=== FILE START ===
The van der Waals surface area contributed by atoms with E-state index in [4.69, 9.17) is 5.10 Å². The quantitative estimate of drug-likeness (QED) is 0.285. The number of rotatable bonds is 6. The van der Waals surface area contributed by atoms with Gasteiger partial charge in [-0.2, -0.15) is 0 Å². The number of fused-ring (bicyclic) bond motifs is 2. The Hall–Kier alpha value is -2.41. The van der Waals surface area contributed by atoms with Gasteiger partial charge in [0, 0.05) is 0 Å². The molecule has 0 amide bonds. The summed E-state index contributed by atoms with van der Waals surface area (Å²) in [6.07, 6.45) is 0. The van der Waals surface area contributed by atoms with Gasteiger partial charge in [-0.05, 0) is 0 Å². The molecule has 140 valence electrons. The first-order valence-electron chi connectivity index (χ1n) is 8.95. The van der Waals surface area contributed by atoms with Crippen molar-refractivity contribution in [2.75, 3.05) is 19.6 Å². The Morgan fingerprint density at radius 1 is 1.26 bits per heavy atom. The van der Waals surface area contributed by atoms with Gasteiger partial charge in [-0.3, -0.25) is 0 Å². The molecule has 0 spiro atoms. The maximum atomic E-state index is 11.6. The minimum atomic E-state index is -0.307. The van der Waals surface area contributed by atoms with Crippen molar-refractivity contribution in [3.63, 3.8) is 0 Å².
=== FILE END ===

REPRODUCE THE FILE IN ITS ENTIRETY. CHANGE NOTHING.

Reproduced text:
The van der Waals surface area contributed by atoms with E-state index in [4.69, 9.17) is 5.10 Å². The quantitative estimate of drug-likeness (QED) is 0.285. The number of rotatable bonds is 6. The van der Waals surface area contributed by atoms with Gasteiger partial charge in [-0.2, -0.15) is 0 Å². The number of fused-ring (bicyclic) bond motifs is 2. The Hall–Kier alpha value is -2.41. The van der Waals surface area contributed by atoms with Gasteiger partial charge in [0, 0.05) is 0 Å². The molecule has 0 amide bonds. The summed E-state index contributed by atoms with van der Waals surface area (Å²) in [6.07, 6.45) is 0. The van der Waals surface area contributed by atoms with Gasteiger partial charge in [-0.05, 0) is 0 Å². The molecule has 140 valence electrons. The first-order valence-electron chi connectivity index (χ1n) is 8.95. The van der Waals surface area contributed by atoms with Crippen molar-refractivity contribution in [2.75, 3.05) is 19.6 Å². The Morgan fingerprint density at radius 1 is 1.26 bits per heavy atom. The van der Waals surface area contributed by atoms with Gasteiger partial charge in [-0.3, -0.25) is 0 Å². The molecule has 0 spiro atoms. The maximum atomic E-state index is 11.6. The minimum atomic E-state index is -0.307. The van der Waals surface area contributed by atoms with Crippen molar-refractivity contribution in [3.63, 3.8) is 0 Å².